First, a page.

Composting is the natural process of kitchen and yard wastes breaking down into a dark nutrient-rich soil amendment.

What are the benefits of COMPOSTING?

  • Watch your garden grow! Compost adds nutrients to the soil, helping your plants grow. It will save you money because it reduces the need to purchase chemical fertilizers.
  • It helps improve soil aeration and drainage.
  • When used as a mulch it helps weed and erosion control.
  • It saves valuable Landfill space and you’ll be “Walking Lightly on the Environment!”

STEP # 1
You must first decide what kind of compost system you want to use. Many home improvement stores have various styles of backyard composters for purchase (Ottawa Valley Waste Recovery Centre no longer sells backyard composters).  You can also make a bin using simple supplies such as untreated lumber and chicken wire.

STEP # 2
You must then decide where to place your container. Place somewhere convenient and easy to get to, but far enough away that any odours that may be generated won’t be a bother. Place it on bare ground (to allow for adequate drainage), away from large trees (they steal nutrients), in a partially sunny location and away from wooden structures that are susceptible to rot.

You may also want to consider an area near your BYC where you can stockpile leaves and grass which can be used in the composting process.

STEP # 3
Keep a small container in your kitchen to hold scraps until they are ready to be taken out to the BYC. This can be lined with newspaper and should be emptied often.

STEP # 4
Start building the pile. Two things will make up your pile; GREENS and BROWNS. Greens are nitrogen-rich and include kitchen waste and grass clippings. Browns are carbon rich and include leaves, straw, hay and paper. Start with a layer of browns and continue alternating layers of browns and greens.

What’s In What’s Out
  • Fruit and vegetable scraps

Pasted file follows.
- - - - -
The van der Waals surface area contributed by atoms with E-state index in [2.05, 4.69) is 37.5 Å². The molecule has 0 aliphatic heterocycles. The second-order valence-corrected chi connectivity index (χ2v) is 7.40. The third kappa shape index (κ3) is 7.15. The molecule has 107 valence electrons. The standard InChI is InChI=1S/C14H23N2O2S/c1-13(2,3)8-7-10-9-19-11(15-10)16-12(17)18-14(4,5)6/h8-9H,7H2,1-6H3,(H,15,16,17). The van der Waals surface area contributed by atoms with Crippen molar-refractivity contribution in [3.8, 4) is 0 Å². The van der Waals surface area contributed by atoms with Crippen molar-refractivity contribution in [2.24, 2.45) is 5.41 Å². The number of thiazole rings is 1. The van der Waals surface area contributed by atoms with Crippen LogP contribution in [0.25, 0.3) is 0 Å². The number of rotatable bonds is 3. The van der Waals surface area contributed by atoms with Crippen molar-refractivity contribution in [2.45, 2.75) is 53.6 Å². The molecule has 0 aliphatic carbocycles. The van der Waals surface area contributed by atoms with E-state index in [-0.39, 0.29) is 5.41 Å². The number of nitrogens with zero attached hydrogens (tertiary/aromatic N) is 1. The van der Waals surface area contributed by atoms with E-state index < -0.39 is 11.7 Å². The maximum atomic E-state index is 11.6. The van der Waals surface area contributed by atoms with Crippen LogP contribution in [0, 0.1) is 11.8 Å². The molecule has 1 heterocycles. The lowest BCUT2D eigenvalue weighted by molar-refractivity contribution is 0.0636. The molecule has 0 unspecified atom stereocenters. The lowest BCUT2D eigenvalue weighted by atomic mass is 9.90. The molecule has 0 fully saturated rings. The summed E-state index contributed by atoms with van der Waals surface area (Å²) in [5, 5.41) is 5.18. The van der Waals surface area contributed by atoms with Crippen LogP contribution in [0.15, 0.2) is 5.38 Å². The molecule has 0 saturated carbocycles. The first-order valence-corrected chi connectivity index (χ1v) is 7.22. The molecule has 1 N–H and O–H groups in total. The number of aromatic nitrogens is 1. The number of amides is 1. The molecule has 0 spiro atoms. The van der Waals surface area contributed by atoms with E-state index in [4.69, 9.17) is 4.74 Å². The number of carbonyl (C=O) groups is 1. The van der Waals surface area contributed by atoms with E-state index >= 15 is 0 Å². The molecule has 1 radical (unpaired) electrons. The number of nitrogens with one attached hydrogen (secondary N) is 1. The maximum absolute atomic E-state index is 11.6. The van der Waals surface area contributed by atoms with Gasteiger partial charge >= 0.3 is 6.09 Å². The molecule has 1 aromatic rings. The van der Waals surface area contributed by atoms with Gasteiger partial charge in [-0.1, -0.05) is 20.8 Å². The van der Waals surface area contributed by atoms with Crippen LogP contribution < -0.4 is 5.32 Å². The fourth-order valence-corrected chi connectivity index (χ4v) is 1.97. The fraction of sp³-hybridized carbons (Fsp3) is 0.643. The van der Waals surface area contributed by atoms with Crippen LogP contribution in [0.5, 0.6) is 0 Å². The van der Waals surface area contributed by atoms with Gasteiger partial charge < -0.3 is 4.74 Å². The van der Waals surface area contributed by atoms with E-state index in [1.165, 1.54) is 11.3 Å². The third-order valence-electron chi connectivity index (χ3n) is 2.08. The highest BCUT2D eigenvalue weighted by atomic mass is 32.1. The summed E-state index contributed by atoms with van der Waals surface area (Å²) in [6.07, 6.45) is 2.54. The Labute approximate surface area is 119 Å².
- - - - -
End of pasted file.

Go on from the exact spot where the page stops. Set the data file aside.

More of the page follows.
• Baked goods, including bread
  • Rice and pasta
  • Paper towels/serviettes
  • Tea leaves and bags
  • Coffee grounds and filters
  • Egg shells
  • Shredded paper
    (newspaper, cereal boxes, etc.)
  • Leaves
  • Grass clippings
  • Plants, plant trimmings (non-diseased)
  • All meat, including chicken
  • Fish and shellfish
  • Bones
  • Fats, grease, oils
  • All dairy products, including cheese
  • Weeds that have gone to seed
  • Large branches, roots, etc.
  • Pet waste
  • Plants sprayed with pesticides
  • Diapers
  • Metal and plastic
  • Vacuum and dryer lint

STEP # 5
Maintaining your pile. There are two things that will keep your pile working; Water and Air. Your pile should be damp like a wrung-out sponge. If it gets too dry, add some water to it. If it’s too wet, add some dried leaves or straw to the pile. To add air to your pile, poke a shovel or a pitchfork into it and turn the material over. These are important for your compost pile because the microorganisms and earthworms that do all the work of breaking down your “waste” need moisture and air to stay alive. Once you start seeing your waste turn into “Black Gold” you’re ready to harvest your compost and start using it on your flower and vegetable gardens!


My Municipality collects green carts. Why BYC? 
You can use both because there are things you can put in your green cart that you can’t BYC, like meat and dairy products. When you compost at home you can save the Municipality money, especially when you compost Leaf and Yard Waste and grass clippings. And you’re getting free compost!!

Can I still Compost in the winter? 
Yes you can. Your compost pile is still working in the very middle, where the pile is the hottest. It will however be at a slower rate than in the summer.

What should I do if my composter smells bad?
There are two things that might be wrong. Make sure you have enough browns and greens mixed in. Sometimes odour is created from too many greens. But more than likely your pile is lacking oxygen so simply stir the pile with a shovel or pitchfork.